Ross isn’t that big, it’s Schumacher who is small at about 5′ 7. Most racing drivers aren’t much bigger than jockey’s :-)

  9. I just saw “f1 comeback” and “Lauda at Mclaren” and was very VERY confused :P

  10. Icthyes said on 9th January 2010, 12:21

    That 1982 McLaren has reminded me why, even though aero is a massive problem these days, removing either of the wings wouldn’t be a good idea ;-)

    It’s an interesting and valid parallel between Lauda and Schumacher, and it will be interesting to see how far it goes.

  11. Macca said on 9th January 2010, 12:22

    It would be a dream come true if Webber could fight the title out with Schumacher. My 2 favourite drivers.

  12. Very interesting comparison. Sure if anyone can emulate Lauda then it will be Schumi. Schumi will have the advantage of Brawn which will help him fit into a new team.
    Also Lauda made a fair fight back after his horrific accident at the Nurburgring and Felipe will be coming back after being injured at Hungary so another comparison there although slightly weaker than the Schumi-Lauda one :P

  13. I agree with everyone that it is too early to make any predictions for this season, but assuming all the top teams are fairly evenly matched, I don’t think Schumacher will win the title but he should win some races.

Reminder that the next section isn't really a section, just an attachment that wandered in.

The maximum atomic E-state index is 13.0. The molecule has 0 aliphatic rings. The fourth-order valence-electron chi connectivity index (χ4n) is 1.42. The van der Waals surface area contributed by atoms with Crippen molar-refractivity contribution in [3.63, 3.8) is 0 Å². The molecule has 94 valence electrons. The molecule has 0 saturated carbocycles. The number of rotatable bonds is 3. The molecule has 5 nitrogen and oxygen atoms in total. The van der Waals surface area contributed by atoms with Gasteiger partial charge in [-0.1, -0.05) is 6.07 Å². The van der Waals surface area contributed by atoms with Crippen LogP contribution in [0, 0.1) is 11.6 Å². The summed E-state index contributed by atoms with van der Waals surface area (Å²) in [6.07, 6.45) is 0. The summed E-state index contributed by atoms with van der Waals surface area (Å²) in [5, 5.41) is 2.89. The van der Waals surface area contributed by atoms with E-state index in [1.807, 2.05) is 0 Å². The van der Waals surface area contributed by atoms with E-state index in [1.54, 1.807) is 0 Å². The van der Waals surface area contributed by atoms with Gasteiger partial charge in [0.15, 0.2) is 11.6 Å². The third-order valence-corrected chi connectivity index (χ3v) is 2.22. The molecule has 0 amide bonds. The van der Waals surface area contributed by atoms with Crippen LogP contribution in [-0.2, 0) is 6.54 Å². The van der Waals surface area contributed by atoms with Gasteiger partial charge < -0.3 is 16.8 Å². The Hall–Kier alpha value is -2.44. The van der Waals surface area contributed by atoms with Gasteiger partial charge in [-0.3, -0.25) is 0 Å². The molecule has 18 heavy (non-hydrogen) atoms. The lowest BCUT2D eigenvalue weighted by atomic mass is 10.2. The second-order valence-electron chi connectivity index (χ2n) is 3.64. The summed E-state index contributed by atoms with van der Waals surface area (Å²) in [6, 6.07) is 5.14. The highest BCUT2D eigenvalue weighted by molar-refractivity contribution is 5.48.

14. Judging by history Ross Brawn and Adrian Newey are the ones who almost always deliver a competetive car.
    Scumacher and Vettel are I think quite sure to be fighting for the campionship with Alonso and Hamilton joining in if Ferrari and McLaren can produce good enough cars, which we have seen if far from certain.
    Especially Ferrari is questionable, they still live of the hype created from the years of Brawn and Shumacher but reality now seems to come ever closer. They have an excuse for 2009 since they had no double diffuser and has made Raikkonen a scape goat but for 2010 there vill be none.

  15. The big joker in the deck for the 2010 season is the refueling ban, and how drivers will be able to handle their cars going from max weight to min. weights as well as extracting the best performances from their tires.

    I believe drivers like Button and Schumy will have the requisite skills to take advantage of this year’s parameters; Hamilton, Vettel, Alonso, maybe not as well.

    Regarding car design, Ross Brawn has never been a car designer, has he? While at Ferrari I believe the cars were designed by Rory Byrne, and the fellow who designed the ’09 Brawn (who’s name escapes me) has left the team earlier. Which begs the question, who is designing the ’10 Mercedes GP car and how good will it be, regardless of how early of a start they had?

    Even Schumy can’t turn a pigs ear into a silk purse.

    • I think Alonso, Lewis and maybe Vettel will change their driving styles if they need to, I don’t see them having any problems.